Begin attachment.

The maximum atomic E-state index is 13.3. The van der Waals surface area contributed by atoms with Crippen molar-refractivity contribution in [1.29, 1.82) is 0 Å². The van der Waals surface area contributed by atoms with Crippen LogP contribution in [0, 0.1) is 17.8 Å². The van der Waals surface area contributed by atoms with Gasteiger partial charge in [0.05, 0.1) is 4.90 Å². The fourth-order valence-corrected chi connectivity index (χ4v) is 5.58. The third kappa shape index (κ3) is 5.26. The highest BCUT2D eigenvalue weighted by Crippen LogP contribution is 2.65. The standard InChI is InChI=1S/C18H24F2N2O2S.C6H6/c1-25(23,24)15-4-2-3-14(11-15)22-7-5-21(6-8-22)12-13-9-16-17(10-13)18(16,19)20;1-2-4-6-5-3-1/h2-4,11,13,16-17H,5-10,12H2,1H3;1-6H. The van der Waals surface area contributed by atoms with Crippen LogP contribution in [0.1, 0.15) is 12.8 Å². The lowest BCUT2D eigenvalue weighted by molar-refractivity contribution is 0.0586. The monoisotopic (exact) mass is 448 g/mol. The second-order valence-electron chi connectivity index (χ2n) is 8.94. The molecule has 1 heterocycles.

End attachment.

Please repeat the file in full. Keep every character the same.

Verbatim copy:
The maximum atomic E-state index is 13.3. The van der Waals surface area contributed by atoms with Crippen molar-refractivity contribution in [1.29, 1.82) is 0 Å². The van der Waals surface area contributed by atoms with Crippen LogP contribution in [0, 0.1) is 17.8 Å². The van der Waals surface area contributed by atoms with Gasteiger partial charge in [0.05, 0.1) is 4.90 Å². The fourth-order valence-corrected chi connectivity index (χ4v) is 5.58. The third kappa shape index (κ3) is 5.26. The highest BCUT2D eigenvalue weighted by Crippen LogP contribution is 2.65. The standard InChI is InChI=1S/C18H24F2N2O2S.C6H6/c1-25(23,24)15-4-2-3-14(11-15)22-7-5-21(6-8-22)12-13-9-16-17(10-13)18(16,19)20;1-2-4-6-5-3-1/h2-4,11,13,16-17H,5-10,12H2,1H3;1-6H. The van der Waals surface area contributed by atoms with Crippen LogP contribution in [0.1, 0.15) is 12.8 Å². The lowest BCUT2D eigenvalue weighted by molar-refractivity contribution is 0.0586. The monoisotopic (exact) mass is 448 g/mol. The second-order valence-electron chi connectivity index (χ2n) is 8.94. The molecule has 1 heterocycles.